Eyes On The Revolutionary Guard
3:35 PM, Jun 15, 2009 • By THOMAS JOSCELYN
A few days ago, before the Iranian presidential elections, the political head of the Iranian Revolutionary Guard Corps (IRGC), Yadollah Javani, issued an unambiguous warning to Mousavi and his supporters. Javani compared Mousavi's campaign to Czechoslovakia's "velvet revolution" and the 1989 downfall of the communist government there. Referring to the green paraphernalia worn by Mousavi's supporters, Javani said "some extremist (reformist) groups, have designed a colorful revolution ... using a specific color for the first time in an election."
Javani said this colorful revolution was a "sign of kicking off a velvet revolution project in the presidential elections." Javani promised that any "attempt for velvet revolution will be nipped in the bud."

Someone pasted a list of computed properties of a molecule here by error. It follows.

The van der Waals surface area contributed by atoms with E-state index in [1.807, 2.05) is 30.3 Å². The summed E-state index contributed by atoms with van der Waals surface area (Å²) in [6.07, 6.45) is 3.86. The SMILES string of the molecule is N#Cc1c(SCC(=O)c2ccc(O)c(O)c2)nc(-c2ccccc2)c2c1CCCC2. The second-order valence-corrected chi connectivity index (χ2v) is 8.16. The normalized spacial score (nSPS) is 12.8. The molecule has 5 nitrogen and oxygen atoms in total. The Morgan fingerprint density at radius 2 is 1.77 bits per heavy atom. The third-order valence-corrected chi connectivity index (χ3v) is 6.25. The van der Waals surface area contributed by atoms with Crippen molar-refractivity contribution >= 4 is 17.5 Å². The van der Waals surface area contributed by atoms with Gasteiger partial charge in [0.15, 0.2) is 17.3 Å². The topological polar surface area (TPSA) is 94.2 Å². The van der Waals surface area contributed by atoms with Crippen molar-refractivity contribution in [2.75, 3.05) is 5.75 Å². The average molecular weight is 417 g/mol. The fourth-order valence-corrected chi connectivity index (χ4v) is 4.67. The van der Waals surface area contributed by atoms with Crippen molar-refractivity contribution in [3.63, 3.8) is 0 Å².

One of the most pressing questions from here on out is this: If the protests continue, what will the IRGC do?
Thus far, the IRGC's basij militia has been responsible for suppressing opposition, to the extent that it can. The Basij, which helped Ahmadinejad win the 2005 election, reportedly shot and killed one protester today. Several others were seriously wounded in the attack. The Basij has arrested and beaten untold numbers of the regime's opposition and, along with other IRGC members, closed down press shops and other voices of dissent.
If Mousavi's supporters don't back down, what will the IRGC and its various arms do? Will the organization resort to even more violence? If it does, what will the reaction of the Iranian people be? Do they have enough power to truly fight back? Or, will they be steamrolled by the guards? And if they are, what will America say or do in response, if anything?